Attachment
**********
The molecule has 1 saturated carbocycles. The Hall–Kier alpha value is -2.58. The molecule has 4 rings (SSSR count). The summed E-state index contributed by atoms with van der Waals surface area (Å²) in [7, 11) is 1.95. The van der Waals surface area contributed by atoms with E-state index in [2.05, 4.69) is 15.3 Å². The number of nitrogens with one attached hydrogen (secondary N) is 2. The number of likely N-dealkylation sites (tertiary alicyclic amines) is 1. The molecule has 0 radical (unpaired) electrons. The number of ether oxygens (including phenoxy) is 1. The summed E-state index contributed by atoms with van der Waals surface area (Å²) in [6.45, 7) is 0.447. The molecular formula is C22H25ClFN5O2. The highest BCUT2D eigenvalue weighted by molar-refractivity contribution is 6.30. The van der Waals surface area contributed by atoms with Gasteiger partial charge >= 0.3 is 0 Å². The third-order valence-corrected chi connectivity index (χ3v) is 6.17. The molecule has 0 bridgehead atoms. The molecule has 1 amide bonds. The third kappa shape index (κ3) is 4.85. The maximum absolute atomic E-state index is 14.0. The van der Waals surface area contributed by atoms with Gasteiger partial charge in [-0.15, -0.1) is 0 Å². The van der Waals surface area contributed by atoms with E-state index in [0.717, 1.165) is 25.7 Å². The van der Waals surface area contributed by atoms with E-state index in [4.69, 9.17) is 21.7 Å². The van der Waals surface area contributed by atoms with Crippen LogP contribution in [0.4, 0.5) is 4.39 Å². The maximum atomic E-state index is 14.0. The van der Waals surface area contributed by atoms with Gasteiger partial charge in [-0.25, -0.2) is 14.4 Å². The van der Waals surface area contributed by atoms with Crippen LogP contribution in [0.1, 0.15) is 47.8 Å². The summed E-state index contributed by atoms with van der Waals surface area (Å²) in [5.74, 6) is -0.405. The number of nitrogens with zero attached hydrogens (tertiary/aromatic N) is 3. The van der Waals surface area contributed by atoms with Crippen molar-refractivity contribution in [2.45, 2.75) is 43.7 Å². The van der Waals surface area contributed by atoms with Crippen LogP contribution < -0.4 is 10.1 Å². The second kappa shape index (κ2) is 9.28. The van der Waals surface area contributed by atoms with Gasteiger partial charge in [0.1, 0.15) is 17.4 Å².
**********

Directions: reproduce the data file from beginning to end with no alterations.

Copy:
The molecule has 1 saturated carbocycles. The Hall–Kier alpha value is -2.58. The molecule has 4 rings (SSSR count). The summed E-state index contributed by atoms with van der Waals surface area (Å²) in [7, 11) is 1.95. The van der Waals surface area contributed by atoms with E-state index in [2.05, 4.69) is 15.3 Å². The number of nitrogens with one attached hydrogen (secondary N) is 2. The number of likely N-dealkylation sites (tertiary alicyclic amines) is 1. The molecule has 0 radical (unpaired) electrons. The number of ether oxygens (including phenoxy) is 1. The summed E-state index contributed by atoms with van der Waals surface area (Å²) in [6.45, 7) is 0.447. The molecular formula is C22H25ClFN5O2. The highest BCUT2D eigenvalue weighted by molar-refractivity contribution is 6.30. The van der Waals surface area contributed by atoms with Gasteiger partial charge >= 0.3 is 0 Å². The third-order valence-corrected chi connectivity index (χ3v) is 6.17. The molecule has 0 bridgehead atoms. The molecule has 1 amide bonds. The third kappa shape index (κ3) is 4.85. The maximum absolute atomic E-state index is 14.0. The van der Waals surface area contributed by atoms with Gasteiger partial charge in [-0.15, -0.1) is 0 Å². The van der Waals surface area contributed by atoms with E-state index in [0.717, 1.165) is 25.7 Å². The van der Waals surface area contributed by atoms with E-state index in [4.69, 9.17) is 21.7 Å². The van der Waals surface area contributed by atoms with Crippen LogP contribution in [0.4, 0.5) is 4.39 Å². The maximum atomic E-state index is 14.0. The van der Waals surface area contributed by atoms with Gasteiger partial charge in [-0.25, -0.2) is 14.4 Å². The van der Waals surface area contributed by atoms with Crippen LogP contribution in [0.1, 0.15) is 47.8 Å². The summed E-state index contributed by atoms with van der Waals surface area (Å²) in [5.74, 6) is -0.405. The number of nitrogens with zero attached hydrogens (tertiary/aromatic N) is 3. The van der Waals surface area contributed by atoms with Crippen molar-refractivity contribution in [2.45, 2.75) is 43.7 Å². The van der Waals surface area contributed by atoms with Crippen LogP contribution < -0.4 is 10.1 Å². The second kappa shape index (κ2) is 9.28. The van der Waals surface area contributed by atoms with Gasteiger partial charge in [0.1, 0.15) is 17.4 Å².